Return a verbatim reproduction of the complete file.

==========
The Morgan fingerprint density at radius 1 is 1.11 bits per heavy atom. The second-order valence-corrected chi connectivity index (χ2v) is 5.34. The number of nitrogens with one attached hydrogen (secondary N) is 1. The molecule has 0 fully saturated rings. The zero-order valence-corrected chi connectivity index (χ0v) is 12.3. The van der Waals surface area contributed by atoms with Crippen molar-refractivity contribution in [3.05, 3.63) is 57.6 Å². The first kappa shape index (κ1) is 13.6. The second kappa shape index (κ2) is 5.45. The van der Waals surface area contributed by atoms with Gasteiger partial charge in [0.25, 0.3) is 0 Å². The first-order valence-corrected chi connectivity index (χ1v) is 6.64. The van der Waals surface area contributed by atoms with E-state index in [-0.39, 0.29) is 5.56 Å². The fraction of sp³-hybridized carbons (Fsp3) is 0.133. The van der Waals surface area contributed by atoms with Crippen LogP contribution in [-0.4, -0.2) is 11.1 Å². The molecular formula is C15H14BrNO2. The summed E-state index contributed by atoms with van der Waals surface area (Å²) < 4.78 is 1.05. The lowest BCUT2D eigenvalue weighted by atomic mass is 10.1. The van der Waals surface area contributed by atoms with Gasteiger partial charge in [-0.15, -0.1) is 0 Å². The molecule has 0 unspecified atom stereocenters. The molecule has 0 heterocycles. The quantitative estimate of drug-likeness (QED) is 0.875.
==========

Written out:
The Morgan fingerprint density at radius 1 is 1.11 bits per heavy atom. The second-order valence-corrected chi connectivity index (χ2v) is 5.34. The number of nitrogens with one attached hydrogen (secondary N) is 1. The molecule has 0 fully saturated rings. The zero-order valence-corrected chi connectivity index (χ0v) is 12.3. The van der Waals surface area contributed by atoms with Crippen molar-refractivity contribution in [3.05, 3.63) is 57.6 Å². The first kappa shape index (κ1) is 13.6. The second kappa shape index (κ2) is 5.45. The van der Waals surface area contributed by atoms with Gasteiger partial charge in [0.25, 0.3) is 0 Å². The first-order valence-corrected chi connectivity index (χ1v) is 6.64. The van der Waals surface area contributed by atoms with E-state index in [-0.39, 0.29) is 5.56 Å². The fraction of sp³-hybridized carbons (Fsp3) is 0.133. The van der Waals surface area contributed by atoms with Crippen LogP contribution in [-0.4, -0.2) is 11.1 Å². The molecular formula is C15H14BrNO2. The summed E-state index contributed by atoms with van der Waals surface area (Å²) < 4.78 is 1.05. The lowest BCUT2D eigenvalue weighted by atomic mass is 10.1. The van der Waals surface area contributed by atoms with Gasteiger partial charge in [-0.15, -0.1) is 0 Å². The molecule has 0 unspecified atom stereocenters. The molecule has 0 heterocycles. The quantitative estimate of drug-likeness (QED) is 0.875.